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Current Status of Automatic Serial Sections for 3D Electron Microscopy
Applied Microscopy 2017;47:3-7
Published online March 30, 2017
© 2017 Korean Society of Microscopy.

Hyosun Choi1,†, Min Kyo Jung2,†, and Ji Young Mun1,3,*

1BK21 Plus Program, Department of Senior Healthcare, Graduate School, Eulji University, Daejeon 34824, Korea, 2Department of Convergence Medicine, Asan Institute for Life Sciences, Asan Medical Center, University of Ulsan College of Medicine, Seoul 05505, Korea, 3Department of Biomedical Laboratory Science, College of Health Science, Eulji University, Seongnam 13135, Korea
Correspondence to: Mun JY, Tel: +82-31-740-7380, Fax: +82-31-740-7354, E-mail: mjy1026@gmail.com
Received March 20, 2017; Revised March 30, 2017; Accepted March 30, 2017.
This is an open-access article distributed under the terms of the Creative Commons Attribution Non-Commercial License (http://creativecommons.org/licenses/by-nc/4.0) which permits unrestricted noncommercial use, distribution, and reproduction in any medium, provided the original work is properly cited.
Abstract

The automatic equipment for three-dimensional electron microscopy (3DEM) can acquire serial sections of a large sample in a relatively short time, and is especially suitable for the connectomics, which is a field related to understanding the brain structure as a whole. As many results obtained through 3DEM using automatic serial sections have been published in the field of brain research, many researchers continue to apply this technique to various samples. We reviewed the equipment for automatic serial sectioning, the block preparation method, the limitations of 3DEM, and future directions.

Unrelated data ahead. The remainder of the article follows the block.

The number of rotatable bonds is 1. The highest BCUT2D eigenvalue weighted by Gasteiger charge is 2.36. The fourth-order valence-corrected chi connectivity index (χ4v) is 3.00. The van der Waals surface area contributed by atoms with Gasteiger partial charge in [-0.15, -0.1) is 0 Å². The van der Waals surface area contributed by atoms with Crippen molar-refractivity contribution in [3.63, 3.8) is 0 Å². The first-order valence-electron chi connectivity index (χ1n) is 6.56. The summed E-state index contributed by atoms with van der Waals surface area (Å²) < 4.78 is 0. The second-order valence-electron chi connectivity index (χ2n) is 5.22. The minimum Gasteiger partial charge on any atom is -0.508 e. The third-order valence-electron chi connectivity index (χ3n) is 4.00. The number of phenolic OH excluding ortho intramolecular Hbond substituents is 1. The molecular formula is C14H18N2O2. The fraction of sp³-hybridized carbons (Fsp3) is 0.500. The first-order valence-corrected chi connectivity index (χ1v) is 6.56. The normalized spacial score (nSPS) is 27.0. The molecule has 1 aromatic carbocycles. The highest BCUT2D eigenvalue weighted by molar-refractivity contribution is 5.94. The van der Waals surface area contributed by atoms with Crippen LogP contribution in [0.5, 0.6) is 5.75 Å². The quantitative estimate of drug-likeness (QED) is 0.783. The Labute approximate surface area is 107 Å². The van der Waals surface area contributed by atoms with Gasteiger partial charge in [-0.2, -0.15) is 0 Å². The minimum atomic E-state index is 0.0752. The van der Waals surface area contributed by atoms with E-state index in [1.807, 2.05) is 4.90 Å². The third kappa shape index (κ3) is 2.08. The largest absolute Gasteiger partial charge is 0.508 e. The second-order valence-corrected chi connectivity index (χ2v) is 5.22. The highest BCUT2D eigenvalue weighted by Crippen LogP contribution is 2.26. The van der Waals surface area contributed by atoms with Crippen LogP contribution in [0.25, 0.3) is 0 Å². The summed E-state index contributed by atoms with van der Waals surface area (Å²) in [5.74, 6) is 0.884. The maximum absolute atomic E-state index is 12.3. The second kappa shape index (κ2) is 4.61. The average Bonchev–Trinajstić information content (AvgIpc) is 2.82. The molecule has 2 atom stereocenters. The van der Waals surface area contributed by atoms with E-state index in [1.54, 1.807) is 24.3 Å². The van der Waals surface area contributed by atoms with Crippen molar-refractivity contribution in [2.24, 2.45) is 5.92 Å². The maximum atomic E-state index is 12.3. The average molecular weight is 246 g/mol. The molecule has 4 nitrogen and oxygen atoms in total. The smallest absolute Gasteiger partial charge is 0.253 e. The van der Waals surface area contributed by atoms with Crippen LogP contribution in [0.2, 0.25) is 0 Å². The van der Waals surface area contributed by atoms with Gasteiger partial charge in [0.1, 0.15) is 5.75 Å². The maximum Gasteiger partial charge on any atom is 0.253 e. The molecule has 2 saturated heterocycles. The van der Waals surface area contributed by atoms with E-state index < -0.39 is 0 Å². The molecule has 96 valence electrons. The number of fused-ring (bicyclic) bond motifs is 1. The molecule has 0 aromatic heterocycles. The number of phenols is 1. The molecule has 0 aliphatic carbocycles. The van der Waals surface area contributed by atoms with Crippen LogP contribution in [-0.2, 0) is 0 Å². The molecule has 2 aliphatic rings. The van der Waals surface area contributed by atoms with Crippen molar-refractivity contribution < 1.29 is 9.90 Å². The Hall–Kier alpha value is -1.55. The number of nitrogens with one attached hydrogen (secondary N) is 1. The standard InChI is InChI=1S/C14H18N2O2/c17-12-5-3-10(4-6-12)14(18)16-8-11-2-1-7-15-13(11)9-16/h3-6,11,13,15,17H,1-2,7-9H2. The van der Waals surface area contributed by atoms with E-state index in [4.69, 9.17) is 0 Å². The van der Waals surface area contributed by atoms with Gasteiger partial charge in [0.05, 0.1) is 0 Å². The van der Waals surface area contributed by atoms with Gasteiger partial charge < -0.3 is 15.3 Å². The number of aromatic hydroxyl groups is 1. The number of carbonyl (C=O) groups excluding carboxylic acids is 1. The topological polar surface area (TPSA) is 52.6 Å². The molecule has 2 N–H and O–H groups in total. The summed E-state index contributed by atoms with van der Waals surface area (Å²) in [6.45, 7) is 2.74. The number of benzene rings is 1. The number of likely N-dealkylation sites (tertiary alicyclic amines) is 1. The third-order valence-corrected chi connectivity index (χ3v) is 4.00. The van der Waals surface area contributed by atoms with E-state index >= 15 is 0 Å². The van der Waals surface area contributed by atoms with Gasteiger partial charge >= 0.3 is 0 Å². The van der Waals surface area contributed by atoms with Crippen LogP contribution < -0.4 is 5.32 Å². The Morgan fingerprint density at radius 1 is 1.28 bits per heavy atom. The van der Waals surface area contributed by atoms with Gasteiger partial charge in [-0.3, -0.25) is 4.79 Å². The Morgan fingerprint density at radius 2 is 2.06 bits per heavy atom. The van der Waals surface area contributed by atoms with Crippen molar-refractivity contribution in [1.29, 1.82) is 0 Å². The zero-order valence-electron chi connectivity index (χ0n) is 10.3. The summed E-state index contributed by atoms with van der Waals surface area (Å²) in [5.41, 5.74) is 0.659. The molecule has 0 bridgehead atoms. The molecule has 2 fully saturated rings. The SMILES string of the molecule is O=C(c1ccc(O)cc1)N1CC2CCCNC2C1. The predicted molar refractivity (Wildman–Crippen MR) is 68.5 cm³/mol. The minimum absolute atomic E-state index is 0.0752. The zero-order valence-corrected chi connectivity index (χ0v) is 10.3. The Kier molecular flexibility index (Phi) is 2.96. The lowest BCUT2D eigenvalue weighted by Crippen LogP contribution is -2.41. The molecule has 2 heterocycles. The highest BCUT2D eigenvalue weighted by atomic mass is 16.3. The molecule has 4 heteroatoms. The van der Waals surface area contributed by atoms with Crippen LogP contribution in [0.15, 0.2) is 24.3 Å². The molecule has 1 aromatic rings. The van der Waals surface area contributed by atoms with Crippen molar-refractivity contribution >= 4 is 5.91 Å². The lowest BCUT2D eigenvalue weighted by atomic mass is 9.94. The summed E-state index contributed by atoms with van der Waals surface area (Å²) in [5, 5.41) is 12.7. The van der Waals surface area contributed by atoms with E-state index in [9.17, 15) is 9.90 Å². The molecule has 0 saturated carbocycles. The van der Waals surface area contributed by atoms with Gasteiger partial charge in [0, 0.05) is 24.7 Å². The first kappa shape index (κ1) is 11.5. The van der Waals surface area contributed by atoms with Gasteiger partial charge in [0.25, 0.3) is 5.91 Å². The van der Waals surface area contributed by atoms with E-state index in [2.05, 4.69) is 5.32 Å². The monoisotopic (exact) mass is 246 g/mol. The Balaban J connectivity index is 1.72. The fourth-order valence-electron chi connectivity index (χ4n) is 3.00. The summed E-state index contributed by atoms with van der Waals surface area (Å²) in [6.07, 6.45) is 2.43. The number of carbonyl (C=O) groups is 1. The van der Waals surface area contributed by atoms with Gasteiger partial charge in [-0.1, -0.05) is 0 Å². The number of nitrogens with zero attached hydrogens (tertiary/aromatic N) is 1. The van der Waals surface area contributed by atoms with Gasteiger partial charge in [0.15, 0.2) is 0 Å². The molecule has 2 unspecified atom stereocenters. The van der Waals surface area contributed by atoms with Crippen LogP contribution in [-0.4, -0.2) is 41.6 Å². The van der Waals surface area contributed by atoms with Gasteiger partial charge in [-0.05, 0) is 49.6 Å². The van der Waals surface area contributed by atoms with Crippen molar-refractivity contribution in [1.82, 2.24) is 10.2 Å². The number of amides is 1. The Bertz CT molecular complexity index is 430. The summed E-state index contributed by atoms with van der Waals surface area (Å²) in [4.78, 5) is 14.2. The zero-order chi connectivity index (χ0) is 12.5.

Keywords : Automatic serial sections, Three-dimensional electron microscopy, Correlative light and volume electron microscopy
INTRODUCTION

Researchers at world-class imaging centers use automatic serial sectioning techniques for three-dimensional (3D) reconstruction of tissues. In 2015, Jeff William’s group at Harvard University reconstructed the 3D structure of the 1,500 μm3 neocortex area using automated serial sections to tape (ATUM) at nanometer resolution (Kasthuri et al., 2015). In addition, serial sectioning techniques using serial block-face (SBF) imaging (3VEIW, volume scope [VS], and focused ion beam scanning electron microscopy, FIB-SEM) are established in many research institutes (Denk & Horstmann, 2004; Kim et al., 2016; Miyazaki et al., 2014). Researchers are now focusing on improving the techniques for rapid imaging of large areas. According to these global trends, the use of automatic serial sectioning techniques for 3D electron microscopy (3DEM) is expected to increase. Therefore, there is a need for appropriate sampling methods to be applied for various samples. However, owing to the lack of research in this field, sufficient protocols are not available for various samples (block preparation, staining, and imaging methods for each sample). Therefore, it is time to review the current techniques and determine the needs for the future.